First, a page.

“There is much attention and publicity given to the subject of stress without a real understanding of its essential nature. It is said that we are more stress-prone than ever. What is the essential cause of stress? Certainly, it is not the external precipitating factor. They are merely examples of the mechanism we described as projection. It is “they” or “it” that is thought to be the culprit when, in fact, what we are feeling is merely letting out of the inner pressure of repressed emotions. It is these repressed feelings that make us vulnerable to external stress.
The real source of “stress” is actually internal; it is not external, as people would like to believe. The readiness to react with fear, for instance, depends on how much fear is already present within to be triggered by a stimulus. The more fear we have on the inside, the more our perception of the world is changed to a fearful, guarded expectancy. To the fearful person, this world is a terrifying place. To the angry person, this world is a chaos of frustration and vexation. To the guilty person, it is a world of temptation and sin, which they see everywhere. What we are holding inside colors our world. If we let go of guilt, we will see innocence; however, a guilt-ridden person will see only evil. The basic rule is that we focus on what we have repressed.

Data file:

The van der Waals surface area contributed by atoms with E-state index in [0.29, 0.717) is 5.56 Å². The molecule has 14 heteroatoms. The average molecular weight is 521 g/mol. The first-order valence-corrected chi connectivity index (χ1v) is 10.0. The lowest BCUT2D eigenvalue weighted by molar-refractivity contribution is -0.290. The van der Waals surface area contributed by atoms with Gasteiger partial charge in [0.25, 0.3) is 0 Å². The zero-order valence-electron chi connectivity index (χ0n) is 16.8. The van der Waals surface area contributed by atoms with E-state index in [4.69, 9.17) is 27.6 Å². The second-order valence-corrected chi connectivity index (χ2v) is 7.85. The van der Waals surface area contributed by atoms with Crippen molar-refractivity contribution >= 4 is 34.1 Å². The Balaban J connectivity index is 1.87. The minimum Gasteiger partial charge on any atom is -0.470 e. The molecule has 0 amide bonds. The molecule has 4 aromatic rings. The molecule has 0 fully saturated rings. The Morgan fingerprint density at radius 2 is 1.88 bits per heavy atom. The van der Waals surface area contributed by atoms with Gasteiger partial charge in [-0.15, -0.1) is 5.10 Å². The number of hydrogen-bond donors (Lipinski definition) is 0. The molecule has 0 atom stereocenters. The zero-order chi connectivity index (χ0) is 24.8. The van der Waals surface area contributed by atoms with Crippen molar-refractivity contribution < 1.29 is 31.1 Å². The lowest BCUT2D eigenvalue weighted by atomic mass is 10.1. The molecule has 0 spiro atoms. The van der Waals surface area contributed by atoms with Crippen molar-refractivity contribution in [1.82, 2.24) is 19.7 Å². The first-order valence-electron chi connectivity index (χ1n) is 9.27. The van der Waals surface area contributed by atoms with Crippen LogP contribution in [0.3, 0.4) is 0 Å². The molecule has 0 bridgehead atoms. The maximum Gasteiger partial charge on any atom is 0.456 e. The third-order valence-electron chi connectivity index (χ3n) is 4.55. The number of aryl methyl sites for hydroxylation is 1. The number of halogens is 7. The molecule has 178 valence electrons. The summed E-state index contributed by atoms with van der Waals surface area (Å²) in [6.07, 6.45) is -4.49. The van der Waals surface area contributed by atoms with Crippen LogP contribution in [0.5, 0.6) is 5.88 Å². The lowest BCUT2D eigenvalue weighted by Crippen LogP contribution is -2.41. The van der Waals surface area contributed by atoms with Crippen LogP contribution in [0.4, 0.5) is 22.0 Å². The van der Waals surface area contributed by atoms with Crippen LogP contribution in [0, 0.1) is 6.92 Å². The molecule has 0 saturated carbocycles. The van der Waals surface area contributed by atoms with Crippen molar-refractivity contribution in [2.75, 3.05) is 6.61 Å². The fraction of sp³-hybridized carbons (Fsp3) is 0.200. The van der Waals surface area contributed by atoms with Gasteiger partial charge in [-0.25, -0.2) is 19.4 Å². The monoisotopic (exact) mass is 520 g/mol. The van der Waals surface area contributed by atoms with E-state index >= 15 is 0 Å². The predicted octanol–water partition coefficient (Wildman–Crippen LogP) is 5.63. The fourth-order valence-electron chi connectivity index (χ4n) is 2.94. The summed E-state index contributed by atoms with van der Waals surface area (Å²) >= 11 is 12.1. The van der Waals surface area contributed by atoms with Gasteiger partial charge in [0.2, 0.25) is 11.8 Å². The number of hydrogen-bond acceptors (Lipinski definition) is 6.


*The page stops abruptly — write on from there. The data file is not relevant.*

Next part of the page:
Stress results from the accumulated pressure of our repressed and suppressed feelings. The pressure seeks relief, and so external events only trigger what we have been holding down, both consciously and unconsciously. The energy of our blocked-off feelings re-emerges through our autonomic nervous system and causes pathological changes leading to disease processes.”